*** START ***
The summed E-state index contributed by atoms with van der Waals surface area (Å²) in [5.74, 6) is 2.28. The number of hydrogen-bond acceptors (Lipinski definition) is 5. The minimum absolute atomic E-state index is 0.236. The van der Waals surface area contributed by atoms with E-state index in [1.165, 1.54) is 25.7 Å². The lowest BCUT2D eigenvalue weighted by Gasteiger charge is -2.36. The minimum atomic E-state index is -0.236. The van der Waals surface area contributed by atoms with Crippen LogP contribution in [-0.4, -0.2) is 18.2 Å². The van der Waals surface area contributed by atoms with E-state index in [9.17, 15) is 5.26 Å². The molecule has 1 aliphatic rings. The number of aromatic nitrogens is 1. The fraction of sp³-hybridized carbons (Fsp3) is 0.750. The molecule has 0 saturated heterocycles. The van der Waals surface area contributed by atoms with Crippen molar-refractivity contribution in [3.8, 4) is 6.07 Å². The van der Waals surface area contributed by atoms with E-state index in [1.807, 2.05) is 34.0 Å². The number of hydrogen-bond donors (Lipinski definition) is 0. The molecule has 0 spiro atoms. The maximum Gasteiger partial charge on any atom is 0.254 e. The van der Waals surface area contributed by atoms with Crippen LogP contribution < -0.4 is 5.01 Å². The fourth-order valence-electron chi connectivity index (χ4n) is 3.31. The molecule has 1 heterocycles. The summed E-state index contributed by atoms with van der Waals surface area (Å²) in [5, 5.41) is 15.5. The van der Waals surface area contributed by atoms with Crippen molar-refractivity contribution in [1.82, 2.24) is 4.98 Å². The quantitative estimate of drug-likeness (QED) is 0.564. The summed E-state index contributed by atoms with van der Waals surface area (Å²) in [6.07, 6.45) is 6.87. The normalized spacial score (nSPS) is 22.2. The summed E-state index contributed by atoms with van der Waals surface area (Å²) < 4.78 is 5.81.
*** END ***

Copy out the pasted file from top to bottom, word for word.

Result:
The summed E-state index contributed by atoms with van der Waals surface area (Å²) in [5.74, 6) is 2.28. The number of hydrogen-bond acceptors (Lipinski definition) is 5. The minimum absolute atomic E-state index is 0.236. The van der Waals surface area contributed by atoms with E-state index in [1.165, 1.54) is 25.7 Å². The lowest BCUT2D eigenvalue weighted by Gasteiger charge is -2.36. The minimum atomic E-state index is -0.236. The van der Waals surface area contributed by atoms with Crippen LogP contribution in [-0.4, -0.2) is 18.2 Å². The van der Waals surface area contributed by atoms with E-state index in [9.17, 15) is 5.26 Å². The molecule has 1 aliphatic rings. The number of aromatic nitrogens is 1. The fraction of sp³-hybridized carbons (Fsp3) is 0.750. The molecule has 0 saturated heterocycles. The van der Waals surface area contributed by atoms with Crippen molar-refractivity contribution in [3.8, 4) is 6.07 Å². The van der Waals surface area contributed by atoms with E-state index in [1.807, 2.05) is 34.0 Å². The number of hydrogen-bond donors (Lipinski definition) is 0. The molecule has 0 spiro atoms. The maximum Gasteiger partial charge on any atom is 0.254 e. The van der Waals surface area contributed by atoms with Crippen LogP contribution < -0.4 is 5.01 Å². The fourth-order valence-electron chi connectivity index (χ4n) is 3.31. The molecule has 1 heterocycles. The summed E-state index contributed by atoms with van der Waals surface area (Å²) in [5, 5.41) is 15.5. The van der Waals surface area contributed by atoms with Crippen molar-refractivity contribution in [1.82, 2.24) is 4.98 Å². The quantitative estimate of drug-likeness (QED) is 0.564. The summed E-state index contributed by atoms with van der Waals surface area (Å²) in [6.07, 6.45) is 6.87. The normalized spacial score (nSPS) is 22.2. The summed E-state index contributed by atoms with van der Waals surface area (Å²) < 4.78 is 5.81.